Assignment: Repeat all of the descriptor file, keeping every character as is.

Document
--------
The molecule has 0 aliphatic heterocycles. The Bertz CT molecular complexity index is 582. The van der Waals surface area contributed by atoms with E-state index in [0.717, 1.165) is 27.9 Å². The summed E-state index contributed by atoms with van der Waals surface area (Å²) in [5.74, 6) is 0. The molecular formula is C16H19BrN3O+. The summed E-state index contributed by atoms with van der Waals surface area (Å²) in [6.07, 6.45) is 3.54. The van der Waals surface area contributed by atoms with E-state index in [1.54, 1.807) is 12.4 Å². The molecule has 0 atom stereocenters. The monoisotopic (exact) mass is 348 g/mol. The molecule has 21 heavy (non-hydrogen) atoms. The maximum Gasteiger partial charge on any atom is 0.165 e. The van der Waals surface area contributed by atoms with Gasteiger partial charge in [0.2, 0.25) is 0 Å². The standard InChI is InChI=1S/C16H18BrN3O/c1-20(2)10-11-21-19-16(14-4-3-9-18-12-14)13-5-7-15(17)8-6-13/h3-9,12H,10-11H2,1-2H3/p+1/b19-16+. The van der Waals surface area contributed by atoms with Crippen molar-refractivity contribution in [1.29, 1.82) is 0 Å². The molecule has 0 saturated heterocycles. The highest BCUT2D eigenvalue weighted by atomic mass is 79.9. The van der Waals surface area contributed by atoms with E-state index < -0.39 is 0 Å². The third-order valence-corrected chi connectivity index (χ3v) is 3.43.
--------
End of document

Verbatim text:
The molecule has 0 aliphatic heterocycles. The Bertz CT molecular complexity index is 582. The van der Waals surface area contributed by atoms with E-state index in [0.717, 1.165) is 27.9 Å². The summed E-state index contributed by atoms with van der Waals surface area (Å²) in [5.74, 6) is 0. The molecular formula is C16H19BrN3O+. The summed E-state index contributed by atoms with van der Waals surface area (Å²) in [6.07, 6.45) is 3.54. The van der Waals surface area contributed by atoms with E-state index in [1.54, 1.807) is 12.4 Å². The molecule has 0 atom stereocenters. The monoisotopic (exact) mass is 348 g/mol. The molecule has 21 heavy (non-hydrogen) atoms. The maximum Gasteiger partial charge on any atom is 0.165 e. The van der Waals surface area contributed by atoms with Gasteiger partial charge in [0.2, 0.25) is 0 Å². The standard InChI is InChI=1S/C16H18BrN3O/c1-20(2)10-11-21-19-16(14-4-3-9-18-12-14)13-5-7-15(17)8-6-13/h3-9,12H,10-11H2,1-2H3/p+1/b19-16+. The van der Waals surface area contributed by atoms with Crippen molar-refractivity contribution in [1.29, 1.82) is 0 Å². The molecule has 0 saturated heterocycles. The highest BCUT2D eigenvalue weighted by atomic mass is 79.9. The van der Waals surface area contributed by atoms with E-state index < -0.39 is 0 Å². The third-order valence-corrected chi connectivity index (χ3v) is 3.43.